Mindfulness Practice

To all intents and purposes, mindfulness practice underlies all aspects of my professional practice. As a principle mode of my own personal development for over 30logowithwords years, my daily meditation practice must surely inform and enhance my awareness in daily life! Well I hope and believe so – and I hope and believe likewise for those clients with whom I sense it is appropriate to share mindfulness practice techniques.

Quite some years ago (early 90’s) I created this logo for myself: an integration of the Buddhist Wheel of Life – the 8 spokes representing the 8 ‘noble’ steps on ‘The Path’ of skilful living, within which is embedded the symbol of psyche – itself an archetype from the ancient Greek tradition – here it is representing contemporary, empirically derived insights from psychology as an energetic, ever-expanding scientific community.Twenty years on, mindfulness is now becoming mainstream – not just in Buddhism where it has played a principle role for over 2500 years, not just in psychology where it is now recognised as a treatment of choice by the national institute for clinical excellence, (NICE) but also in education, prisons (in which I played a part in it’s promotion)  sports, life coaching and coaching in the business & corporate world, even – recently – having been introduced to the house of commons via workshops for diplomats and senior decision makers. It’s very satisfying to be working at a time when my professional and personal (spiritual) enthusiasms can coincide. Whilst working for 15 years as visiting Buddhist minister to prisons I guarded scrupulously against any temptation to proselytise; now I am putting my creative energies into a fully secularised translation of mindfulness principles I am happy to whole-heartedly promote this ‘paradigm shifting’ approach to psychological distress.

But on a cautionary note, I need to keep in mind that in those early teachings of the wisdom tradition from which contemporary mindfulness practices have recently emerged, ‘Right’ mindfulness was one inter-dependent ‘spoke’ of an 8 spoked wheel: one of three ‘spokes’ pertaining to mental discipline. There are also three spokes pertaining to ethical conduct and two pertaining to wisdom. And why do I need to keep this in mind? Well, when I lay claim to be an evidence-based practitioner, I’m not limiting myself merely to evidence derived by the (recent) scientific tradition. The Wisdom traditions carry centuries of authoritative teachings corroborated by generations of practitioners; the myths, symbols & stories of the Greek (and other cultural stories) provide archetypal ‘truths’ – as do timeless works of great fiction & drama: Shakespeare, Beowolf, Tristan & Isolde etc, etc.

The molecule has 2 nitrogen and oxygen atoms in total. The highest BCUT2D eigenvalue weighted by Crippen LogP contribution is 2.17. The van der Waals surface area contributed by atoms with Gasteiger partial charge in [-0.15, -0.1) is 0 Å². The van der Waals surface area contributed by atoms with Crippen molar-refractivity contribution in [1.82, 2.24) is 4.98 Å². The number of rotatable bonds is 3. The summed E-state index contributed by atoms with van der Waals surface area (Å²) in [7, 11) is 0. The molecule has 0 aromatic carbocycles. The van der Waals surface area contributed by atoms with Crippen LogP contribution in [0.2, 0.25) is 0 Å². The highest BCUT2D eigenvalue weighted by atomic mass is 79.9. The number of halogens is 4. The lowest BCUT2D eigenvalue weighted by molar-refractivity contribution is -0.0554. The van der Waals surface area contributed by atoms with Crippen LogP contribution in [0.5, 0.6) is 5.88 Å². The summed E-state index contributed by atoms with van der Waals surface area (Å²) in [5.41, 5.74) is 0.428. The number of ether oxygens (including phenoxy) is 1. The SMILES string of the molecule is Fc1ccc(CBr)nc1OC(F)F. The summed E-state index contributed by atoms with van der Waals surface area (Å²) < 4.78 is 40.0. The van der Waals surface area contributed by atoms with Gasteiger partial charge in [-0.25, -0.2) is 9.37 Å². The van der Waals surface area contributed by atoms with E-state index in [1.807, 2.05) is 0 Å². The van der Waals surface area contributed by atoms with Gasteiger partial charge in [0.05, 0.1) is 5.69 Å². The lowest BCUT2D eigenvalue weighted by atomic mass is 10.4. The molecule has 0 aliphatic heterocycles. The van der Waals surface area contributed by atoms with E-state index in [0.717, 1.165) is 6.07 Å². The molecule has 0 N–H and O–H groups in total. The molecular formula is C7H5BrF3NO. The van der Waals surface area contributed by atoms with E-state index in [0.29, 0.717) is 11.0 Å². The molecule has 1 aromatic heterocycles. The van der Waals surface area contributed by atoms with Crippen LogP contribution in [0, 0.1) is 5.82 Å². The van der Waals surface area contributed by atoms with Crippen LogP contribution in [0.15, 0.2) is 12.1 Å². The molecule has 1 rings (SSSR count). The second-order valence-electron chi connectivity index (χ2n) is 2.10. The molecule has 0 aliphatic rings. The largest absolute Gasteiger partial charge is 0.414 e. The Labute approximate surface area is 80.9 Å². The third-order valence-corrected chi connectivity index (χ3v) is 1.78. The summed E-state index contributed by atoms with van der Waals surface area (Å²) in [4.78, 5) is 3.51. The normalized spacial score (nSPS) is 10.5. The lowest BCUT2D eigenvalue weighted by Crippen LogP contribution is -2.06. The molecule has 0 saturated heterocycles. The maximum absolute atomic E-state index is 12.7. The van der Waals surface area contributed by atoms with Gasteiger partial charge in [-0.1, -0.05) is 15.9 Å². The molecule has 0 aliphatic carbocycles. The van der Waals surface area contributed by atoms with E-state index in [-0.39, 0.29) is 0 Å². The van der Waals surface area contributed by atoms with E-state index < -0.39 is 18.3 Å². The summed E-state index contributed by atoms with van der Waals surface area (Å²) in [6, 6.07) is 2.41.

Rich resources with which to address the body, heart, mind, soul and spirit of the human condition; it would be tragic to sideline all of this because science has yet to find a way to validate it. We human beings are much more than rational – we’re deeper than that. Thanks, though, to science for using the tools of empiricism to validate the effectiveness of mindfulness; to distill it out from the layers of quasi-magical shrouds rendering it obscured from a rationalist’s view, and for the burgeoning research programs finding ever expanding arenas for it’s application.

Some other relevant Mindfulness pages from my site:

My Mindfulness Blog Page : on ongoing roll of announcements, inspirational quotes etc.

www.facebook.com/Mindfulness.Suffolk …this facebook page is regularly updated, you’re welcome to join/like

Mindfulness of stress : An article on the Neuropsychology of the Stress reaction; explaining of the role of mindfulness in substituting a workable response in place of habitual reaction

And links to useful resources elsewhere:

The ‘Be mindful’ campaign – some great resources and compelling evidence to lend to the argument that mindfulness based approaches should be more commonly recommended by GP’s:

http://www.bemindful.co.uk/

A more general resource centre of information about mindfulness as an approach to well-being:
http://www.mindfulnet.org/

And the Bangor Institute for Mindfulness, the leading UK organisation for academic inquiry into mindfulness.
http://www.bangor.ac.uk/mindfulness/

 

And here’s my song sung in praise of mindfulness and present-centredness. It’s called “This Moment”

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